I visited the Pine Cliff section of the Neusiok Trail yesterday afternoon. It’s really amazing to see how hurricane Irene resculpted the landscape along that section of trail. While I have hiked a portion of the trail since the hurricane, I pushed further yesterday than I had before. Long sections of the trail that ran along the top of a bluff are now gone. Washed away into the river. In places you can find remnants of boats, broken and scattered amoungst the trees. It truely is astounding to see the power that nature has. While on the hike I noticed several hold-outs from autumn. There are still a few bright red and yellow leaves hanging on. While taking a detour from the old trail… since there wasn’t really a choice… and taking the beach for a ways I came across an old weathered Cypress tree laying on it’s side. I liked the textures of the wood and knew I wanted to make a photo using it. On the return trip I stopped and placed a red leaf on the log for a bit of photography. Below area a couple of the resulting images.

A hold-out from autumn, a bright red leaf rests on a weathered piece of dead-wood.

A red leaf on an old and weathered log.

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Island Creek Wild Flower

This is from a Friday morning hike in the Croatan Forest. The USFS claims a 1/2 mile forest walk at this location, the Island Creek Forest Walk… “locals” have blazed and mapped a very large complex of trials. If the work has been done by a club of some sort they stay anonynous. Regardless is a pretty neat area. There are usually maps available at the trail head. I’ve explored a fair share of complex last fall but darned if they haven’t blazed another trail or two! I had to make a return trip this evening to look for my lost wallet! Fortunately it was found right where I thought it might’ve lost it. Whew! Here’s a photo from Friday morning’s hike.

An unknow wildflower grows along the

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It’s All About Texture

With my favorite lens for wildlife photography out for repair I recently went on a search for macro subjects. However, this isn’t the time of year for finding a lot of wild flowers so I turned my lens towards something else. Lacking pretty blossoms to explore I concentrated on finding interesting textures and contrasting colors.

The circles in this stump adds a nice layer of texture to an otherwise simple photo of a yellow leaf.

The texture of the feather contrasts with the textures in this dead log.

Feathers can make fascinating macro subjects.
Weathered dead wood, mosses and lechins make an interesting background canvas for this photo of a feather.

Feathers are interesting studies in texture and geometry.

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Neusiok Trail: Mill Creek Road to Oyster Point

As I’ve mentioned before the Neusiok Trail section along the Neuse river is my favorite section however, the section that crosses Mill Creek road and leads to the Newport river is a close second. The portion that I enjoy runs from a bit beyond the Blackjack Lodge, crosses Millcreek Road, and terminates at Oyster Point on the Newport River. Unfortunately, unless one has come down the Neusiok from further above, or back tracks up to the shelter and back, it’s not a convenient day hike. From the road to Oyster point, however, the trail runs 1.7 miles and makes a nice hike. By using the gravel road that runs back to the adjacent campground you can enjoy a nice loop through the Croatan Forest. Look for song birds, raptors, wild flowers, deer and fox along the trail.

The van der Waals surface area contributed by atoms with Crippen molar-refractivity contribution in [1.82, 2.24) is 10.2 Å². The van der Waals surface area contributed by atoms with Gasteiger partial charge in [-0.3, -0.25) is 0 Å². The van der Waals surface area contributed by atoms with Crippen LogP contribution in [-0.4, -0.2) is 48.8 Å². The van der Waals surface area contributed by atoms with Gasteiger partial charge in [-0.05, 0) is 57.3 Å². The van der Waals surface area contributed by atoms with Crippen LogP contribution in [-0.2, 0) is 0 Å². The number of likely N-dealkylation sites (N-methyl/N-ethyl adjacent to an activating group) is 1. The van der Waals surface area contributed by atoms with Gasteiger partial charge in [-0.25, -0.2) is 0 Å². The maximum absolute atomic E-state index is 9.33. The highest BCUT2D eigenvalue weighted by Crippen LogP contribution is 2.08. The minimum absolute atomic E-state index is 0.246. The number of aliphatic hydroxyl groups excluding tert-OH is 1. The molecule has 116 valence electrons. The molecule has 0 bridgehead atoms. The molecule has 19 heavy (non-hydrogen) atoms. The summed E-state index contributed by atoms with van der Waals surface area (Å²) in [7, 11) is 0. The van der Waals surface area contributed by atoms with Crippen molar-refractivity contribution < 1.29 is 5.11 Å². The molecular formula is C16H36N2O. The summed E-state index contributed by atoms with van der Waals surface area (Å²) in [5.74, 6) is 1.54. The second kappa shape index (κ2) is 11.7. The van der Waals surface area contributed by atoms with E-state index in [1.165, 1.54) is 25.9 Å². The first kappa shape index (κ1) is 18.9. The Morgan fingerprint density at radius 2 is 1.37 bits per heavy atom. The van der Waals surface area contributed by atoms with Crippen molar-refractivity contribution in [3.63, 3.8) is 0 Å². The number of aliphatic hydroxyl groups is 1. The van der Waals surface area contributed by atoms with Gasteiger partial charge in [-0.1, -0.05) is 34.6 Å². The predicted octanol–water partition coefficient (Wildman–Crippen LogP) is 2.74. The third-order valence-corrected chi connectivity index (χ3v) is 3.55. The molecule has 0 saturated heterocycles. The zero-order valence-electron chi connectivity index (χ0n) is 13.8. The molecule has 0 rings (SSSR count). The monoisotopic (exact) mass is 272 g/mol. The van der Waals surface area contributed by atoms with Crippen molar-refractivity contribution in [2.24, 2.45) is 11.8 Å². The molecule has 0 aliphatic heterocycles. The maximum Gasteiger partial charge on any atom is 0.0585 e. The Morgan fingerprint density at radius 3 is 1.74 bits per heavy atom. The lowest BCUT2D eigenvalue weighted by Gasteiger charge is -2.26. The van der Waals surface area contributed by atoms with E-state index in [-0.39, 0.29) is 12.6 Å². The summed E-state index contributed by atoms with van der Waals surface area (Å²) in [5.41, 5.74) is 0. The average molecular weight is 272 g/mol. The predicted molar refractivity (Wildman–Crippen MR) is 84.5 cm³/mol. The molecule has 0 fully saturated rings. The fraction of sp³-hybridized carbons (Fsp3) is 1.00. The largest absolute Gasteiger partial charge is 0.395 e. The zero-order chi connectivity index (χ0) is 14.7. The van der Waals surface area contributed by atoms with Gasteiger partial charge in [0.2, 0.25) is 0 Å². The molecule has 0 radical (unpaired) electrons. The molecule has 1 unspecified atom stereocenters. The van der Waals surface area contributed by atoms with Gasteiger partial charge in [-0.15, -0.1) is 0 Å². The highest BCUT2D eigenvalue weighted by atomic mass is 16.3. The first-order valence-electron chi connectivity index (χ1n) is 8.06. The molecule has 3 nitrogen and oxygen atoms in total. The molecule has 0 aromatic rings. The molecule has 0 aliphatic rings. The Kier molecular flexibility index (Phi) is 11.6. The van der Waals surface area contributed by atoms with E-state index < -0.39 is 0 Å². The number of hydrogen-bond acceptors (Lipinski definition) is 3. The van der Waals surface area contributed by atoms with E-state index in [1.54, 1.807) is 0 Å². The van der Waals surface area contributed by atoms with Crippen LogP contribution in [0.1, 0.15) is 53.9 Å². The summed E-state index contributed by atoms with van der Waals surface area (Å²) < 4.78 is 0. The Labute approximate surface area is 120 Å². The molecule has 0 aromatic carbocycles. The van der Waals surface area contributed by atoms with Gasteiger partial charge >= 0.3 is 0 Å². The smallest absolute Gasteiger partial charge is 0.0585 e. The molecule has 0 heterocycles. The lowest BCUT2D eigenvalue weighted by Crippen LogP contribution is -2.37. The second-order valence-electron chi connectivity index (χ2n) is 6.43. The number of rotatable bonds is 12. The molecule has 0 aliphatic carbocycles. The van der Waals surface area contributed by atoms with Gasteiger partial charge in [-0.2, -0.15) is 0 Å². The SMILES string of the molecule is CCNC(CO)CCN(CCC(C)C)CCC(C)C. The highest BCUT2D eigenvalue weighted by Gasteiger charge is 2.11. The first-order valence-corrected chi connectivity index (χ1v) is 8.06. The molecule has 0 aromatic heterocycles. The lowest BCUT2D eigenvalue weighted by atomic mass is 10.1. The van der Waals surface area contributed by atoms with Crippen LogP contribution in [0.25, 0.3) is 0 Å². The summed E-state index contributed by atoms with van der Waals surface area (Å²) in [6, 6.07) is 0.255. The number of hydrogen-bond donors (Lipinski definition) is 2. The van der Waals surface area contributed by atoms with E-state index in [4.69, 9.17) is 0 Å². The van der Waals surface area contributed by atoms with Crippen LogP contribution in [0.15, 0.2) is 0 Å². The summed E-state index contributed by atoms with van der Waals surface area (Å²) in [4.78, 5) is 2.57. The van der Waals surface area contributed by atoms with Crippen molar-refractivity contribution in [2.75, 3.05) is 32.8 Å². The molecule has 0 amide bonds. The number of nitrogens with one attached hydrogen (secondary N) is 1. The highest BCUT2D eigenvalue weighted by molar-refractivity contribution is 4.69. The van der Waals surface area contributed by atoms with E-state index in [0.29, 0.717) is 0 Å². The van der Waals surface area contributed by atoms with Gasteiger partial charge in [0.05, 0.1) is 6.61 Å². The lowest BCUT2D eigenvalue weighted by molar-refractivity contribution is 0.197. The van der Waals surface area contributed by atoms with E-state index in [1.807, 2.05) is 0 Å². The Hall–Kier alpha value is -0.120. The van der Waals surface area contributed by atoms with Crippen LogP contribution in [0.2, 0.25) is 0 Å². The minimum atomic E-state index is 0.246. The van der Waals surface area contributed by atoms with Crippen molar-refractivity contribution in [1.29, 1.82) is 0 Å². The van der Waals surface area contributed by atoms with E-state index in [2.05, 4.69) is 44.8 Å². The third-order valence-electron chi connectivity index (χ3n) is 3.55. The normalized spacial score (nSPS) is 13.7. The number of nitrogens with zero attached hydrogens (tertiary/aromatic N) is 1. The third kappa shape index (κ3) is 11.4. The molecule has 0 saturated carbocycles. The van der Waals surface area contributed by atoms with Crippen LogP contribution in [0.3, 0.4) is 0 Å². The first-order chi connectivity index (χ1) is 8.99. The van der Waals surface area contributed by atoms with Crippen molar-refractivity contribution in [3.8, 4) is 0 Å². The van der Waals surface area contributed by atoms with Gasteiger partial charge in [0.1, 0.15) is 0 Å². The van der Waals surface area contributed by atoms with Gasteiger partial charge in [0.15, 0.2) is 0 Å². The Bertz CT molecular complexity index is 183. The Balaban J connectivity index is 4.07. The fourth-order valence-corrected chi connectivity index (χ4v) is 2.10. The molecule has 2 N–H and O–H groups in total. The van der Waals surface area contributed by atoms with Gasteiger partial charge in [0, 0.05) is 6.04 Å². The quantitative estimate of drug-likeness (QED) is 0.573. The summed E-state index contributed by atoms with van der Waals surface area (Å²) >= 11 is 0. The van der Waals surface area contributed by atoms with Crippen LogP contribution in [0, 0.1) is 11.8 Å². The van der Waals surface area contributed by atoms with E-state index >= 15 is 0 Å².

This sign marks the trailhead near the Newport River. Oyster Point is a 1.7 mile hike from Mill Creek Road.

A foot bridge has been washed sideways at a trail crossing point. A hand pump provides access to feshwater at the three camping shelters along the Neusiok Trail.

Three shelters exist along the trail to provide camping areas for backpackers.  The Blackjack Lodge is  about 2.5 miles before the southern most end of the Neusiok Trail.

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Pinecliff Recreation Area, Croatan Forest: Neusiok Trail

The Pincliff Recreation area is located on the Neuse river, near the Cherry Branch ferry terminal. Part of the Croatan National Forest, it is the location of the northern most trail-head of the Neusiok Trail. It is, in my personal opinion, the prettyest section of the trail. Here the trail parallels the river for about 1.8 miles before cutting into the forest towards it’s Newport River terminous, 21 miles away. From the perspective of someone that enjoys avian and wildlife photography it is not the most productive location in the area, but there are almost always a few opportunities to take a shot. Common sightings include Red Headed woodpecker, Northern Flicker, Cardinals and other small birds. The occasional Belted Kingfisher and various shore birds can also be seen. Early spring through early fall Osprey are usually present. On one occassion I did watch a Bald Eagle fly over, though I haven’t seen it since and have no idea if it has a home in the area. Photographers into shoot landscapes or taking macro images will find this a very productive area. It’s also a great hike for nature enthusiasts.